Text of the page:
Question about HLA C

any time now

7 Posts
Reply Posted on: Jul 2, 2012 at 10:29pm
Just read the below entry on your blog regarding HLA C. My concern is that my wife and I have 1 HLA C match, which would make us a partial match. We also have one other partial HLA DQ Alpha match, but have been told that doesn't matter so much.

What about this HLA C match you discuss below? Since we are a partial match, that would mean that 50% of the time the embryo will have an HLA C that matches my wife (according to the law of probability). Assuming that's correct, would that mean that 50% of the time the embryo may be rejected because of this match? If that's also correct, what would/should we do to address this HLA C partial match? You refer to an "immune therapy" below - which one?

BTW - my wife's natural killer, cytokine, reproductive immunophenos, autoimmunes and thrombos are nicely within range (no abnormalities) and don't need to be treated. But this HLA C partial match is concerning us. Please help us to better understand this. Thanks.HLA C significance of matching your partnerPosted on Oct 6, 2010 5:05pm MDTNew literature confirms what we have already posted on this site. In this issue of Reproductive Immunology researchers have again found that the embryo's HLA C molecule on the surface of its trophoblast must be different than the HLA C molecule on the mothers NK cells. When they are different the NK cells are deactivated , but when they match the NK cells do not get deactivated and attack the embryo. Patients that are complete matches(husband and wife) on the HLA C gene that we test for(everyone has 2 , one from each of thier parents), have always shown evidence of immune rejections which supports this current literature. Fortunately , this problem responds well to immune therapy.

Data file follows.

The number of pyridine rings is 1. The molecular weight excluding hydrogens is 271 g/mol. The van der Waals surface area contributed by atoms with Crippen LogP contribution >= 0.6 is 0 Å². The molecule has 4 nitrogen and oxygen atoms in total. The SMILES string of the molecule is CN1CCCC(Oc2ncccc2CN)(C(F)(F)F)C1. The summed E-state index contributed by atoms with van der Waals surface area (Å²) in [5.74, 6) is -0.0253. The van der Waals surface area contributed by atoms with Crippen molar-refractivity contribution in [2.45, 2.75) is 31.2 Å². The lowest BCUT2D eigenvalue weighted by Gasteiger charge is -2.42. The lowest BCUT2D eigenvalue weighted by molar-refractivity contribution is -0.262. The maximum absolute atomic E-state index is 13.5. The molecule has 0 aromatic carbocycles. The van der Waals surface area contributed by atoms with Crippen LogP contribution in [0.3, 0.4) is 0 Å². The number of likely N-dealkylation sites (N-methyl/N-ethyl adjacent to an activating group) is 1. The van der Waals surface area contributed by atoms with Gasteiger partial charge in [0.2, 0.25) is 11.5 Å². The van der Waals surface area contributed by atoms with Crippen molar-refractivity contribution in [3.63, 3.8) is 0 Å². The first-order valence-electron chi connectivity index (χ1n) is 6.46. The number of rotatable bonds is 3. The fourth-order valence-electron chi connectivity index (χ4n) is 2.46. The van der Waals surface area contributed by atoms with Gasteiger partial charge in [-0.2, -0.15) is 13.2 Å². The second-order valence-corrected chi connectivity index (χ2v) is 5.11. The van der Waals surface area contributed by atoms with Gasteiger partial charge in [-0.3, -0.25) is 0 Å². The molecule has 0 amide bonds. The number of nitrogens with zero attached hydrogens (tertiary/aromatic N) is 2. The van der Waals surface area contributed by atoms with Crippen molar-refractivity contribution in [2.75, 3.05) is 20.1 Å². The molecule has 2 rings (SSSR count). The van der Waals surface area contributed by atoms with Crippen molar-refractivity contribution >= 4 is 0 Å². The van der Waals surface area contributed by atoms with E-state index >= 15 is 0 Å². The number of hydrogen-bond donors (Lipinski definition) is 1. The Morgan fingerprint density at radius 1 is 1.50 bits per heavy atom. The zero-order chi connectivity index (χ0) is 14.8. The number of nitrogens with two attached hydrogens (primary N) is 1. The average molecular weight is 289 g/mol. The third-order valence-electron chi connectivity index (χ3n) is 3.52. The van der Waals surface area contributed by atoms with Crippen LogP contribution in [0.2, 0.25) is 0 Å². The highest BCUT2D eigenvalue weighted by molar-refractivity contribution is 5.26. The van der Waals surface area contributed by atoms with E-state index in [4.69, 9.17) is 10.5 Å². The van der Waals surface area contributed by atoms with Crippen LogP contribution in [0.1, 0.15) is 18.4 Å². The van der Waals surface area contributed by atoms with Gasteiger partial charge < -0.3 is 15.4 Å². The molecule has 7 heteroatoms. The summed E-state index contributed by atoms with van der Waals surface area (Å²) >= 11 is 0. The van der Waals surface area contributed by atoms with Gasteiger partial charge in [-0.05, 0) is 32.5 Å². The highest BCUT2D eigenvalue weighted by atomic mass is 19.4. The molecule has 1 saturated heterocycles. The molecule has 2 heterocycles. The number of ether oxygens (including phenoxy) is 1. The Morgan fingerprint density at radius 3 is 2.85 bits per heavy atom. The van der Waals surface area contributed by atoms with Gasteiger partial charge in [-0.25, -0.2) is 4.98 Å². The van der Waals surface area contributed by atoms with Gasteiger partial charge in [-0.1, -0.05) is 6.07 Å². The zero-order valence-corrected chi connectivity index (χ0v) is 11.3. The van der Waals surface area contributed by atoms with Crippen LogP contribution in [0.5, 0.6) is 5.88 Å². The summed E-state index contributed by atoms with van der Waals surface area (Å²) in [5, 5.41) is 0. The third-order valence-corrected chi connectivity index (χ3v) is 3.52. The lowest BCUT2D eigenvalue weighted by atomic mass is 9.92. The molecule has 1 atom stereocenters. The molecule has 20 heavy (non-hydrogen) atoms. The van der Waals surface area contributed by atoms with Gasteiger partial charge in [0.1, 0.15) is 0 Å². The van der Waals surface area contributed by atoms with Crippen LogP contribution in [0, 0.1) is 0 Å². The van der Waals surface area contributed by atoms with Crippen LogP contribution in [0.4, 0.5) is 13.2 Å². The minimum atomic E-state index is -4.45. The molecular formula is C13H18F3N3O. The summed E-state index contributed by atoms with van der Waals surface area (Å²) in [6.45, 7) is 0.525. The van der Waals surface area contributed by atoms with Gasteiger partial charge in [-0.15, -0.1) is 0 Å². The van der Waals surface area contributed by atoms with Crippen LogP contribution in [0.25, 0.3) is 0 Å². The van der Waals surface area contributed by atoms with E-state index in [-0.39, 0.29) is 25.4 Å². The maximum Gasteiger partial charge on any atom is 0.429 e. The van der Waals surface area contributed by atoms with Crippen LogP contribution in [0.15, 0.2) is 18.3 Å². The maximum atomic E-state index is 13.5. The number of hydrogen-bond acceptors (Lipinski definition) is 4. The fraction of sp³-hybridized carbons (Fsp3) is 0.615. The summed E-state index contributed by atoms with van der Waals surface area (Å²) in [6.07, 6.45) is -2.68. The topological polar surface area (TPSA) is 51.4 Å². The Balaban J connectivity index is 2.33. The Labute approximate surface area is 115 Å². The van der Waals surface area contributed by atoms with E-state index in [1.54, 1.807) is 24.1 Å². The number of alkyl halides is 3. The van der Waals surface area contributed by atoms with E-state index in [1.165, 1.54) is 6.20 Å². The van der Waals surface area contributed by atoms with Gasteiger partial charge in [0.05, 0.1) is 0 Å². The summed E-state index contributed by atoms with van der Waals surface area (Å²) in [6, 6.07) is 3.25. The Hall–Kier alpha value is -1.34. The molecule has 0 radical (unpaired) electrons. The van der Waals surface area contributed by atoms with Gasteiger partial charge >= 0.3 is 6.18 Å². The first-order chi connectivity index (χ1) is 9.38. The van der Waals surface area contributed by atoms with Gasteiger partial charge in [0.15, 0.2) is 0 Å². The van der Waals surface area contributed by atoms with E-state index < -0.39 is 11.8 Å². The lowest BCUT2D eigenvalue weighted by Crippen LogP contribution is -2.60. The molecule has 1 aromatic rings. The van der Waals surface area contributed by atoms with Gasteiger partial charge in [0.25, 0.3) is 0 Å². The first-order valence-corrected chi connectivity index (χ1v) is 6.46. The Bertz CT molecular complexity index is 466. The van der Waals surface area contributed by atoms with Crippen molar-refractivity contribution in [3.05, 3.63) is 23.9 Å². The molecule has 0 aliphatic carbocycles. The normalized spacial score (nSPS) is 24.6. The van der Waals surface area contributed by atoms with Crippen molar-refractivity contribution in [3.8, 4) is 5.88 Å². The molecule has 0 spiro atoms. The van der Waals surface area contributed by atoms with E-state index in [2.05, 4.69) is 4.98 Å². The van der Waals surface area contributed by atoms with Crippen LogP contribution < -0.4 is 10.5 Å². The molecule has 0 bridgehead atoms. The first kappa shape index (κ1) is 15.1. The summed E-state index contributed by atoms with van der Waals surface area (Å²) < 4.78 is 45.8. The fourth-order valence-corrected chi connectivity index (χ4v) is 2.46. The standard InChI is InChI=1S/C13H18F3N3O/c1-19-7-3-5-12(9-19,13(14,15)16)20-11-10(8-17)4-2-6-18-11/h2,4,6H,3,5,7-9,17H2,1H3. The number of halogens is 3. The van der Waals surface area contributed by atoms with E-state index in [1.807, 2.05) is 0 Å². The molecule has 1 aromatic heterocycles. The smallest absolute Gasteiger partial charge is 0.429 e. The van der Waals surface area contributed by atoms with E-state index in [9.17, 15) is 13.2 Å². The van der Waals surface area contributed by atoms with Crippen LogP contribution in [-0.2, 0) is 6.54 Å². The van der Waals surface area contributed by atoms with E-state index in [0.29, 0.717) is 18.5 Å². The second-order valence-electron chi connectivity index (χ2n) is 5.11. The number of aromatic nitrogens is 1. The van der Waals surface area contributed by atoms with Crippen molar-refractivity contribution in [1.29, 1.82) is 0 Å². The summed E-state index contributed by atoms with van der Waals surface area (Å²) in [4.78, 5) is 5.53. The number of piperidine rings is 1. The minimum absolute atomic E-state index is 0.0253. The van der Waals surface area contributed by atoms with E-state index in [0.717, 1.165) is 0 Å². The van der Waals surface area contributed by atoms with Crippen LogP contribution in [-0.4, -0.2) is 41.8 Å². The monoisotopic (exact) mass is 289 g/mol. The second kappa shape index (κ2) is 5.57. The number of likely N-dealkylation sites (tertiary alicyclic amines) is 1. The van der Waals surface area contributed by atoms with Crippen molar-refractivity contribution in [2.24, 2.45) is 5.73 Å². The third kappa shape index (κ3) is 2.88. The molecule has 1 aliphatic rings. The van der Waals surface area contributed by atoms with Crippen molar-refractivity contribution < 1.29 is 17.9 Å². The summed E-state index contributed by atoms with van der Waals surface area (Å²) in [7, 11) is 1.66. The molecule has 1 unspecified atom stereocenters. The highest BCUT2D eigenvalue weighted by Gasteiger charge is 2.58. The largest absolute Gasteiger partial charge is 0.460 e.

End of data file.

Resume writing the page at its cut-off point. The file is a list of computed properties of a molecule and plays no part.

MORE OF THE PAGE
Dr. Braverman

2004 Posts
RE: Question about HLA C Posted on: Jul 3, 2012 at 9:11am
We have been following the issue of partial HLA C matches for sometime now at our center. We have not found it to be a significant issue, if no other etiologies for losses are seen , we may at times treat this however. But as a rule we do not find it an issue. Its most likely the fact that HLA C matched embryos "may" not implant , but when they dont match they do so most probably never even know about those that did not.
Dr. Jeffrey Braverman MD FACOG
Medical Director
Braverman Reproductive Immunology P.C.

any time now

7 Posts
Reply RE: Question about HLA C Posted on: Jul 3, 2012 at 2:37pm
Based on your above response, we will need to start seeing you so that we can be treated for our HLA C match. As mentioned, my wife had full immune testing (nk assays - twice, cytokine ratios, reprod immunophenos, all autoimmunes - some of them twice, all inherited thrombos & coagulation defects, hla matching, and more) - all were within normal ranges. The only concern is the hla matching...

HLA C: 07,07 (my wife), 07, 04 (me)
HLA DQ Alpha: 4.1, 4.1 (my wife), 4.1, 1.1 (me)

We have 1 child together, but haven't been successful since - not even with ivfs. Since there are literally no other abnormalities that can be identified, we think the HLA C match may be our problem.

Before we set anything up with your office, we are eager to know what the "typical" treatment would be for an HLA C match such as ours (with all other things normal). Please give us the name(s) of the treatment(s) or medication(s) so we can research it beforehand.

Appreciate your time and effort. Look forward to speaking with you soon.

Dr. Braverman

2004 Posts
RE: Question about HLA C Posted on: Jul 3, 2012 at 2:47pm
Best would be to call and set up a brief consult (no charge) to quickly discuss these issues. If you are local then better to come in. I will go over all this with you on the phone.
Dr. Jeffrey Braverman MD FACOG
Medical Director
Braverman Reproductive Immunology P.C.

Dr. Braverman

2004 Posts
RE: Question about HLA C Posted on: Jul 3, 2012 at 2:47pm
Best would be to call and set up a brief consult (no charge) to quickly discuss these issues. If you are local then better to come in. I will go over all this with you on the phone.
Dr. Jeffrey Braverman MD FACOG
Medical Director
Braverman Reproductive Immunology P.C.